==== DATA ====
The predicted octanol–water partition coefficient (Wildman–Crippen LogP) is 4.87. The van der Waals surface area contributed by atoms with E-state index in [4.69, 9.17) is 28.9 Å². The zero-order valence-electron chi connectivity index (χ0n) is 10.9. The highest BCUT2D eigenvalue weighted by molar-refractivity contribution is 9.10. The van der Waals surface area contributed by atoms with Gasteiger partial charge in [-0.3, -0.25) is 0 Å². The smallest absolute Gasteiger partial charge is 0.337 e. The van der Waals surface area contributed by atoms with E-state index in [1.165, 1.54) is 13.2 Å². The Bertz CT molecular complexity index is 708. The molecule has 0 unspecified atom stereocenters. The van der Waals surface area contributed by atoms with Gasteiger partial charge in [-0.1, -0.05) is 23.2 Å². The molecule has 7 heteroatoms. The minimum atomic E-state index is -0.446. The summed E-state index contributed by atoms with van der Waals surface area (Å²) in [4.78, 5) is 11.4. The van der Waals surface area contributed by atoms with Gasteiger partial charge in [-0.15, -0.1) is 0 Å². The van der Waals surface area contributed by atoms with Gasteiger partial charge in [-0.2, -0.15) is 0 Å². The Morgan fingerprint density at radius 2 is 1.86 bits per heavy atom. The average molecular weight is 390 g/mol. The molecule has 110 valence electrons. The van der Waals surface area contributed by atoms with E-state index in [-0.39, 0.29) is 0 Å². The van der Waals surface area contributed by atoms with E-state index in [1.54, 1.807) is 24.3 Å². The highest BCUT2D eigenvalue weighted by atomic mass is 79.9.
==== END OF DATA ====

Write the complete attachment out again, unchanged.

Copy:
The predicted octanol–water partition coefficient (Wildman–Crippen LogP) is 4.87. The van der Waals surface area contributed by atoms with E-state index in [4.69, 9.17) is 28.9 Å². The zero-order valence-electron chi connectivity index (χ0n) is 10.9. The highest BCUT2D eigenvalue weighted by molar-refractivity contribution is 9.10. The van der Waals surface area contributed by atoms with Gasteiger partial charge in [-0.3, -0.25) is 0 Å². The smallest absolute Gasteiger partial charge is 0.337 e. The van der Waals surface area contributed by atoms with E-state index in [1.165, 1.54) is 13.2 Å². The Bertz CT molecular complexity index is 708. The molecule has 0 unspecified atom stereocenters. The van der Waals surface area contributed by atoms with Gasteiger partial charge in [-0.1, -0.05) is 23.2 Å². The molecule has 7 heteroatoms. The minimum atomic E-state index is -0.446. The summed E-state index contributed by atoms with van der Waals surface area (Å²) in [4.78, 5) is 11.4. The van der Waals surface area contributed by atoms with Gasteiger partial charge in [-0.15, -0.1) is 0 Å². The van der Waals surface area contributed by atoms with Gasteiger partial charge in [-0.2, -0.15) is 0 Å². The Morgan fingerprint density at radius 2 is 1.86 bits per heavy atom. The average molecular weight is 390 g/mol. The molecule has 110 valence electrons. The van der Waals surface area contributed by atoms with E-state index in [-0.39, 0.29) is 0 Å². The van der Waals surface area contributed by atoms with E-state index in [1.54, 1.807) is 24.3 Å². The highest BCUT2D eigenvalue weighted by atomic mass is 79.9.